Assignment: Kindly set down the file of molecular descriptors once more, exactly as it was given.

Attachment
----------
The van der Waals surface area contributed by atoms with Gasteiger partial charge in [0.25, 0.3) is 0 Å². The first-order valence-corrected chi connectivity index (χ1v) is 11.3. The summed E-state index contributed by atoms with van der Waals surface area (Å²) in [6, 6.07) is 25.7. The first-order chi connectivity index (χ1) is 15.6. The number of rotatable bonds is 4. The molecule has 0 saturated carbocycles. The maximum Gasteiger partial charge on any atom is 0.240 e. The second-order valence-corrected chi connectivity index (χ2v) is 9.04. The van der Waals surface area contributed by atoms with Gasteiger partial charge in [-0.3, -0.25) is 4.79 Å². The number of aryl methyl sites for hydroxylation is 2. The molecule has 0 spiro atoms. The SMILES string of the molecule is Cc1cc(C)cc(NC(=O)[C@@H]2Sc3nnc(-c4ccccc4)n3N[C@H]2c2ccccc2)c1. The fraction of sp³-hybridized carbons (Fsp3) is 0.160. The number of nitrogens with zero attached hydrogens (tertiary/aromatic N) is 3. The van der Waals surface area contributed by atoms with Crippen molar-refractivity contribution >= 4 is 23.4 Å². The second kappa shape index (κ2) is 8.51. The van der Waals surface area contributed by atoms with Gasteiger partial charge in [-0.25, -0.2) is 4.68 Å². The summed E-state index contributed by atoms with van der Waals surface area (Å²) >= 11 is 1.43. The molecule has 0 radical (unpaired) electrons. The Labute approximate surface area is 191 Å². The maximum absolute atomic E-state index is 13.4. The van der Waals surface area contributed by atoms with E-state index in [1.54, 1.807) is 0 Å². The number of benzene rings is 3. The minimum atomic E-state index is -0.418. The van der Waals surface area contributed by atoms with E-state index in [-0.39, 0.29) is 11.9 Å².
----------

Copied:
The van der Waals surface area contributed by atoms with Gasteiger partial charge in [0.25, 0.3) is 0 Å². The first-order valence-corrected chi connectivity index (χ1v) is 11.3. The summed E-state index contributed by atoms with van der Waals surface area (Å²) in [6, 6.07) is 25.7. The first-order chi connectivity index (χ1) is 15.6. The number of rotatable bonds is 4. The molecule has 0 saturated carbocycles. The maximum Gasteiger partial charge on any atom is 0.240 e. The second-order valence-corrected chi connectivity index (χ2v) is 9.04. The van der Waals surface area contributed by atoms with Gasteiger partial charge in [-0.3, -0.25) is 4.79 Å². The number of aryl methyl sites for hydroxylation is 2. The molecule has 0 spiro atoms. The SMILES string of the molecule is Cc1cc(C)cc(NC(=O)[C@@H]2Sc3nnc(-c4ccccc4)n3N[C@H]2c2ccccc2)c1. The fraction of sp³-hybridized carbons (Fsp3) is 0.160. The number of nitrogens with zero attached hydrogens (tertiary/aromatic N) is 3. The van der Waals surface area contributed by atoms with Crippen molar-refractivity contribution >= 4 is 23.4 Å². The second kappa shape index (κ2) is 8.51. The van der Waals surface area contributed by atoms with Gasteiger partial charge in [-0.25, -0.2) is 4.68 Å². The summed E-state index contributed by atoms with van der Waals surface area (Å²) >= 11 is 1.43. The molecule has 0 radical (unpaired) electrons. The Labute approximate surface area is 191 Å². The maximum absolute atomic E-state index is 13.4. The van der Waals surface area contributed by atoms with E-state index in [1.54, 1.807) is 0 Å². The number of benzene rings is 3. The minimum atomic E-state index is -0.418. The van der Waals surface area contributed by atoms with E-state index in [-0.39, 0.29) is 11.9 Å².